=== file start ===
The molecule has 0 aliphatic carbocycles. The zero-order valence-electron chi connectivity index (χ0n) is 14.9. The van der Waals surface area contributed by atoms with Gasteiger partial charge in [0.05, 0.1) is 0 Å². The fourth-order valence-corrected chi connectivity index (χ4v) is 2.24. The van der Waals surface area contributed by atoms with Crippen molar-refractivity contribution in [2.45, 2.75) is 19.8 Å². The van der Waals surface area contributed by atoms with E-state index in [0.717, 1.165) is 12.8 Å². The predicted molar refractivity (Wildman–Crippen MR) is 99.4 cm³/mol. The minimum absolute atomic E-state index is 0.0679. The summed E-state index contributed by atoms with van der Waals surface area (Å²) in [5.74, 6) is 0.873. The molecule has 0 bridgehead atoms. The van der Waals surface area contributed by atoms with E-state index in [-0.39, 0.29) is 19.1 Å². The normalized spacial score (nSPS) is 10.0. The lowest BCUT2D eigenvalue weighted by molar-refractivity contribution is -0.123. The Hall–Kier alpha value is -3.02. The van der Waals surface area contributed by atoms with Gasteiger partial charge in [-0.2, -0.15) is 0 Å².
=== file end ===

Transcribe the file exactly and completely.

The molecule has 0 aliphatic carbocycles. The zero-order valence-electron chi connectivity index (χ0n) is 14.9. The van der Waals surface area contributed by atoms with Gasteiger partial charge in [0.05, 0.1) is 0 Å². The fourth-order valence-corrected chi connectivity index (χ4v) is 2.24. The van der Waals surface area contributed by atoms with Crippen molar-refractivity contribution in [2.45, 2.75) is 19.8 Å². The van der Waals surface area contributed by atoms with E-state index in [0.717, 1.165) is 12.8 Å². The predicted molar refractivity (Wildman–Crippen MR) is 99.4 cm³/mol. The minimum absolute atomic E-state index is 0.0679. The summed E-state index contributed by atoms with van der Waals surface area (Å²) in [5.74, 6) is 0.873. The molecule has 0 bridgehead atoms. The van der Waals surface area contributed by atoms with E-state index in [-0.39, 0.29) is 19.1 Å². The normalized spacial score (nSPS) is 10.0. The lowest BCUT2D eigenvalue weighted by molar-refractivity contribution is -0.123. The Hall–Kier alpha value is -3.02. The van der Waals surface area contributed by atoms with Gasteiger partial charge in [-0.2, -0.15) is 0 Å².